WASHINGTON (Reuters) - Crop insurers have paid a record $11.6 billion to U.S. growers in compensation for losses due largely to widespread drought in 2012, the first money-losing year for the industry in a decade, the government said on Tuesday.
The U.S. Agriculture Department said in a weekly update of business done through the federally subsidized crop insurance program said indemnities topped $11.58 billion.
Some analysts expect indemnities to reach $20 billion this year, nearly double the old record of $10.84 billion that was paid last year for the 2011 crop.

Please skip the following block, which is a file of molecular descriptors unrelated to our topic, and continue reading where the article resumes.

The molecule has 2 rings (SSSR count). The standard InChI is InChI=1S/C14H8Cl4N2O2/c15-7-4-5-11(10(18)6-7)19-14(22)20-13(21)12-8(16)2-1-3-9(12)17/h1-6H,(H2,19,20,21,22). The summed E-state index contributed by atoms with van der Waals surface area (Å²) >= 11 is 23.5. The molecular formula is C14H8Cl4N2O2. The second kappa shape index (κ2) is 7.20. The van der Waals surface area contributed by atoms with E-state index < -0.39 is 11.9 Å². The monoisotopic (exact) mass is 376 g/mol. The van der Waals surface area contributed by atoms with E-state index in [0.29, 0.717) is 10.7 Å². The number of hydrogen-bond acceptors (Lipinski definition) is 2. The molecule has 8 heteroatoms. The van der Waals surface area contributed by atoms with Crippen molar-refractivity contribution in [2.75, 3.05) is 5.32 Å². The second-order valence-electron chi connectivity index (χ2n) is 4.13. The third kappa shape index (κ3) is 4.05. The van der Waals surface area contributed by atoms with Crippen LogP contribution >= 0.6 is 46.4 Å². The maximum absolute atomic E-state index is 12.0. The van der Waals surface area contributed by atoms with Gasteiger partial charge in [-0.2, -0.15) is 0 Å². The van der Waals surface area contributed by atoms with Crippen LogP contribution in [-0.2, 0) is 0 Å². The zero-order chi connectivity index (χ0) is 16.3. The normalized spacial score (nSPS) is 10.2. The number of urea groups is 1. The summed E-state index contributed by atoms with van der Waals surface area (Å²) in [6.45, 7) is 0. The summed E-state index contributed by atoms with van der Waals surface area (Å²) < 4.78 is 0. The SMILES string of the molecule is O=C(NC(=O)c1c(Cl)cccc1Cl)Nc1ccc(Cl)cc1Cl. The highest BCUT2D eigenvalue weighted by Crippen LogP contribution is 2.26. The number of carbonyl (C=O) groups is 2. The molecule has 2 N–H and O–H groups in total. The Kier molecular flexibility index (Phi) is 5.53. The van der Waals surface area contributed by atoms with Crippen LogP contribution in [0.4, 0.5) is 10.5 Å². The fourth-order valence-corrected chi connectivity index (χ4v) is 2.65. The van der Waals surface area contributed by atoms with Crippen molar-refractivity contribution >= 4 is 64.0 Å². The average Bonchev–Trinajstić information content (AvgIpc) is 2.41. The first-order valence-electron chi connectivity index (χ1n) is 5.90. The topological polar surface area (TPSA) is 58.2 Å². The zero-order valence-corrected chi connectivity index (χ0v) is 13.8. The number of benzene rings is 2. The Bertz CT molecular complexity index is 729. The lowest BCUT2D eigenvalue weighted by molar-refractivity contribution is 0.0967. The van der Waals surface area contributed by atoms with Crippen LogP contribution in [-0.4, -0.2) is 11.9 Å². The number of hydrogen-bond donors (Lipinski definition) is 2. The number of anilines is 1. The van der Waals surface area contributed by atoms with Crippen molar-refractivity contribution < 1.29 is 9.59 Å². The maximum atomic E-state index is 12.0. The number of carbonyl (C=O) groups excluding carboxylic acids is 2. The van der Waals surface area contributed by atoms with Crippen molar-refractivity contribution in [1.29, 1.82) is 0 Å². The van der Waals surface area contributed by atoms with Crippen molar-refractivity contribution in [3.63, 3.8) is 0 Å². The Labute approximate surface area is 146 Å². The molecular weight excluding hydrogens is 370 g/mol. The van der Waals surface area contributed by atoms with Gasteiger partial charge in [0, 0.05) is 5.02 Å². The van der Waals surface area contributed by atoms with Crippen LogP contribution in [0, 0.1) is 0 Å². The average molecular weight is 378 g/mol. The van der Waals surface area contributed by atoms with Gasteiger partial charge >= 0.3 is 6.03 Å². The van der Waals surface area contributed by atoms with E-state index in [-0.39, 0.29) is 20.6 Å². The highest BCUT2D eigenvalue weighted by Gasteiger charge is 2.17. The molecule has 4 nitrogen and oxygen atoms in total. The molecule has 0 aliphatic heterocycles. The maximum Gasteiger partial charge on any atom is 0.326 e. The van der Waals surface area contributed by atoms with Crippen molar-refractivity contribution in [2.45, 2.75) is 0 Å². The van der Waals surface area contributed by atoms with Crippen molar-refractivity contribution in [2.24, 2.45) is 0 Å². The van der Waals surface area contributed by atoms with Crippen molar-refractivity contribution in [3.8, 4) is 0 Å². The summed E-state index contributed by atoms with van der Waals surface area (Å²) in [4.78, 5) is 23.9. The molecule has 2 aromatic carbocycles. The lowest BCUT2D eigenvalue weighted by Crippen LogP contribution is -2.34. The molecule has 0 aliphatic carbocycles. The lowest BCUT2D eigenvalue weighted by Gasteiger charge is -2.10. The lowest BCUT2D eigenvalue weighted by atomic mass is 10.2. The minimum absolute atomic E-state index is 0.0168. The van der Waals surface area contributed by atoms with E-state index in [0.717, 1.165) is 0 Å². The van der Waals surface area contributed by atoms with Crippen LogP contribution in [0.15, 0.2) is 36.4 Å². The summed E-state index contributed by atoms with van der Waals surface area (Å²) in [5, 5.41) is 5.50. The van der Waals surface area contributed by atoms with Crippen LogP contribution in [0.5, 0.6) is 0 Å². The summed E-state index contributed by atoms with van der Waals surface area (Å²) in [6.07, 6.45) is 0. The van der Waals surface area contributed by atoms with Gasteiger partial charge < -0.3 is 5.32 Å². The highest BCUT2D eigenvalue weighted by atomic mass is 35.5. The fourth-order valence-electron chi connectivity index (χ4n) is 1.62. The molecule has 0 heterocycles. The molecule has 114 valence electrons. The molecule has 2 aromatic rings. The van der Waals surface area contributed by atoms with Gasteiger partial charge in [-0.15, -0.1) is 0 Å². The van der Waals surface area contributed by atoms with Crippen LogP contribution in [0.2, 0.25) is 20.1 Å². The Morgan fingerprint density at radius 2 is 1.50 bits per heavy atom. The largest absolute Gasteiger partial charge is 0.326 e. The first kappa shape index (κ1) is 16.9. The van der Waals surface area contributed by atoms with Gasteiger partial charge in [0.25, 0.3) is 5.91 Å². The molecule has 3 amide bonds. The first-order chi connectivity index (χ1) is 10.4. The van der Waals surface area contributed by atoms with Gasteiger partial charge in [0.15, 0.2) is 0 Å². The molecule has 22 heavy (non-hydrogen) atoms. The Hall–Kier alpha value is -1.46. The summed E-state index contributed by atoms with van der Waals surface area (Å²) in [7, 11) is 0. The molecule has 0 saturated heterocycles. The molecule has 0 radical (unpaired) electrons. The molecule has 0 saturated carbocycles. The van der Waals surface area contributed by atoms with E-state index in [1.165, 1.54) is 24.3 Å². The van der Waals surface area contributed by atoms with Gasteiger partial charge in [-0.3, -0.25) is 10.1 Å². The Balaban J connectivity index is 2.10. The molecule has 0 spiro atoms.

Insurers collected $11.06 billion in premiums, so payments already are 5 percent larger than premiums with more claims expected. The most recent year in which payments exceeded premiums was 2002.
Fifteen companies sold crop policies in 2012. They ranged from privately held companies to subsidiaries of mammoth corporations such as Deere and Co., Archer Daniels Midland Co.,Wells Fargo and ACE Limited .
The government pays 62 cents of each $1 in premium and shares the burden of losses when bad weather hits. Experts say the USDA could pay three-fourth of the underwriting losses on 2012 crops, which are indemnities that exceed premiums.
Crop insurance is the largest U.S. farm support. Soaring commodity prices have made traditional subsidies irrelevant.
Some 85 percent of eligible farm land, 281 million acres, was covered by $116 billion worth of policies in 2012, setting a high for coverage.